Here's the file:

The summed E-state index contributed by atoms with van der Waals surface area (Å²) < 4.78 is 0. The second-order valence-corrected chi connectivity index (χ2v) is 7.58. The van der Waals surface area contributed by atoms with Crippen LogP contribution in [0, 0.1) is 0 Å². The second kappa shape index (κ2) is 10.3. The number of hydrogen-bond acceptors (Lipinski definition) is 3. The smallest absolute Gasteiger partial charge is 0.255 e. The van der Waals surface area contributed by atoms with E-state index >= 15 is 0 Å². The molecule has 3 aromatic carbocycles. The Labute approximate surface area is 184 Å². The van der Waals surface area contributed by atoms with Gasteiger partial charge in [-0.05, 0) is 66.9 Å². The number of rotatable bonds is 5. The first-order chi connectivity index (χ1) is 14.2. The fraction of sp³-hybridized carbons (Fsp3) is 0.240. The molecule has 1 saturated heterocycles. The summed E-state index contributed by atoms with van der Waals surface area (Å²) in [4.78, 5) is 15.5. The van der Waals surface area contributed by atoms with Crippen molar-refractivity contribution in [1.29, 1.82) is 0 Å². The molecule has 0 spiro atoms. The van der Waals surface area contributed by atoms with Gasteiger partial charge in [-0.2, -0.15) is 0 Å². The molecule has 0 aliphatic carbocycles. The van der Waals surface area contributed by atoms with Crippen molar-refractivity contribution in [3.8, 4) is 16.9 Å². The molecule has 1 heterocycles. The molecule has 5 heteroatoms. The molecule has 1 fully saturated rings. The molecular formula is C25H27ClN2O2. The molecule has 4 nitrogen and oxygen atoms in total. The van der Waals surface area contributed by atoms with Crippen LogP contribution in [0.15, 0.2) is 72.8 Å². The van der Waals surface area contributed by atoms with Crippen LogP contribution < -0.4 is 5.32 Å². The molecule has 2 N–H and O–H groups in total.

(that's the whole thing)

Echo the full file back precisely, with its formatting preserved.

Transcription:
The summed E-state index contributed by atoms with van der Waals surface area (Å²) < 4.78 is 0. The second-order valence-corrected chi connectivity index (χ2v) is 7.58. The van der Waals surface area contributed by atoms with Crippen LogP contribution in [0, 0.1) is 0 Å². The second kappa shape index (κ2) is 10.3. The number of hydrogen-bond acceptors (Lipinski definition) is 3. The smallest absolute Gasteiger partial charge is 0.255 e. The van der Waals surface area contributed by atoms with E-state index >= 15 is 0 Å². The molecule has 3 aromatic carbocycles. The Labute approximate surface area is 184 Å². The van der Waals surface area contributed by atoms with Gasteiger partial charge in [-0.05, 0) is 66.9 Å². The number of rotatable bonds is 5. The first-order chi connectivity index (χ1) is 14.2. The fraction of sp³-hybridized carbons (Fsp3) is 0.240. The molecule has 1 saturated heterocycles. The summed E-state index contributed by atoms with van der Waals surface area (Å²) in [4.78, 5) is 15.5. The van der Waals surface area contributed by atoms with Crippen molar-refractivity contribution in [1.29, 1.82) is 0 Å². The molecule has 0 spiro atoms. The van der Waals surface area contributed by atoms with Gasteiger partial charge in [-0.2, -0.15) is 0 Å². The molecule has 0 aliphatic carbocycles. The van der Waals surface area contributed by atoms with Crippen molar-refractivity contribution in [3.8, 4) is 16.9 Å². The molecule has 1 heterocycles. The molecule has 5 heteroatoms. The molecule has 1 fully saturated rings. The molecular formula is C25H27ClN2O2. The molecule has 4 nitrogen and oxygen atoms in total. The van der Waals surface area contributed by atoms with Crippen LogP contribution in [0.15, 0.2) is 72.8 Å². The van der Waals surface area contributed by atoms with Crippen LogP contribution < -0.4 is 5.32 Å². The molecule has 2 N–H and O–H groups in total.